Ambition, Aspirations, and Obsession: Part One

Are you in a season of fresh aspirations?

WomanCliffWSSeveral years ago I had aspirations. (Or, perhaps it is more accurate to say, they had me.) I was obsessed. I’d stay up late at night, sadly, on my computer, surfing…dead relatives. That’s right, I had an obsession. I aspired to know everything about all of the branches of my family tree. Soon I had more than 4000 strangers (and a few hundred names I actually knew) attached to my electronic tree, many with pictures and whole histories about their life. Fun and time consuming, but now it’s done.

After 20 years as an agent, I’ve seen literally thousands who have writing aspirations. It starts with an ambition, “Gee, I think I could write a book.” They give it legs by feeding their aspiration, “Wow, I really need to write this book, so I’d better learn how to do it—and then spend weeks doing it.” But oftentimes a good desire to write turns into an obsession, “I have to get this book done and in print if it’s the last thing I do.”

And oftentimes they throw God in the mix as Supreme Instigator.

“I’m so excited about this manuscript, it must be God’s will that I become a famous novelist. Therefore, I will do everything possible to make this God-given dream come true.”

Ambitions and aspirations can certainly be clues to God’s will for us, though ambition alone is not enough to discern God’s calling. My own history of aspirations has had mixed results, with joys and dangers along the way.

The Joys of Aspirations:

1. They Bring Energy.

I’ve got some aspirations about a new project/business I’m working on that will help my authors and, hopefully, help the Kingdom for years to come. As my wife Becky would attest, it’s brought me more energy and motivation about work than she’s seen in a long time. I love being an agent, but with the changes happening in publishing, I’ve been restless. I’ve seen too many great books go unpublished because some publishers are concerned about the lack of social networking tribes in an author’s portfolio. I aspire to do something about that (more on that in a later post).

2. They Bring Focus.

The Apostle Paul had ambitions and aspirations. “…This one thing I do, forgetting what is in the past, I press ahead to the goal of the upward call…”. He wanted to live in the moment and not be hamstrung by his past: a helpful goal that brought focus to his day-to-day life. One of his other aspirations was “…to see Rome…”. He eventually did, and was able to preach the Gospel to likely hundreds.

3. They Bring Fruit.

Aspirations to write books gave me hope that perhaps my life could count for something; that my words on paper could outlive me. That’s what books do. They allow God to use our stories and life lessons in ways that bless others. And with digital books, our stories could live forever on Amazon and other platforms. Granted, they might be ranked at four million, but at least our books are there!

4. They Bring Passion.

About 20 years ago when I was writing as a hobby and working a day job, my routines were to get up at 5 a.m. and write for two hours before work. Then after the kids were in bed, I’d write for another hour or two. That’s what aspirations do; they give us so much passion that we’d rather not sleep.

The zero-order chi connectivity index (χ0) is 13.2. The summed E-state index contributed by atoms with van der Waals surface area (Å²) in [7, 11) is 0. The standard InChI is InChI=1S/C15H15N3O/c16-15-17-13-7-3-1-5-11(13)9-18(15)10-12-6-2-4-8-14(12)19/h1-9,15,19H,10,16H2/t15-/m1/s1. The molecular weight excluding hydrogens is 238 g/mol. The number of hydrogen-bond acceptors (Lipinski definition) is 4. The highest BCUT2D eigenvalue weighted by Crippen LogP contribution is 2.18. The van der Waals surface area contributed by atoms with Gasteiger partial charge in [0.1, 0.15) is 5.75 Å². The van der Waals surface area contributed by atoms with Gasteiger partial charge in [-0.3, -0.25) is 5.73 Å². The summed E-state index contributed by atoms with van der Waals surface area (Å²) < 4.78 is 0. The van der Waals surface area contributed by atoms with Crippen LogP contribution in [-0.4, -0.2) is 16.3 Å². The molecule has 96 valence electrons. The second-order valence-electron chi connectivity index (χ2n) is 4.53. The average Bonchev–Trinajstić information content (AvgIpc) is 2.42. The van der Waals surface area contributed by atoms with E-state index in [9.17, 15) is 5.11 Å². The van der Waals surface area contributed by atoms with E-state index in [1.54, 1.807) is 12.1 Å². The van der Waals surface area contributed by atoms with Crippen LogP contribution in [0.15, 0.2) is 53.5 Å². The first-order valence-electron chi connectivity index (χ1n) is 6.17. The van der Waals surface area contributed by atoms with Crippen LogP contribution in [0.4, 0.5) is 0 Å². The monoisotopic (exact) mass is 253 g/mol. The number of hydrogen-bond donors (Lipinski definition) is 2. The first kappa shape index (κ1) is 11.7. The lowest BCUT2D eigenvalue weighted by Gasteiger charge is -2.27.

Next time I’ll discuss some of the dangers of aspirations. What about you? How does having dreams and aspirations affect you in a positive way?

5 Replies to “Ambition, Aspirations, and Obsession: Part One”

  1. Dreams and aspirations bring a passion to life. like pepper and spices perk up what might otherwise taste so bland. They give it shape and direction. The problem is what we let drive us. I’ve had silly ones, too–like becoming a business bigwig and driving a race car. Did them both, and found them empty in the end. Lots of wasted time and money, unfortunately. My book, however–that’s different. That started with discontent regarding Ayn Rand’s ‘Atlas Shrugged’ and unrelenting internal nagging that would not let go. Finally, when I thought I knew what was wrong, I decided to write it. It’s in editing now, and I’m still convinced that this aspiration, at least, did not originate in a human ambition or desire for thrills. Years ago, when I told my father that I wanted to write a book, he challenged me to examine whether I truly had something to say that someone hadn’t said before me, perhaps better than I was able. In this case, I think I could tell him yes, I do. Time will tell.

  2. I’ve never thought about ambition and aspiration being different. Great food for thought, Greg. I believe God has gifted me with creativity to be expressed through writing (aspiration) and the drive to complete what I’ve started (ambition). The hardest thing for me is to keep God at the center of it all.

  3. Nice thoughts. Words bring me so much joy and make me who I am. Writing has also brought new understanding of God to my life, and it’s been touching to see my writing affect others. But I’ve seen the dark side too. It’s hard to be a writer with a balanced life. It takes a lot of effort to write and still find the time for family, work and “real life.”

  4. I’m excited to hear about your new idea, and very, very thankful that you represent me. I loved this post, Greg. And I’m sharing it on MY social media tribes. 🙂

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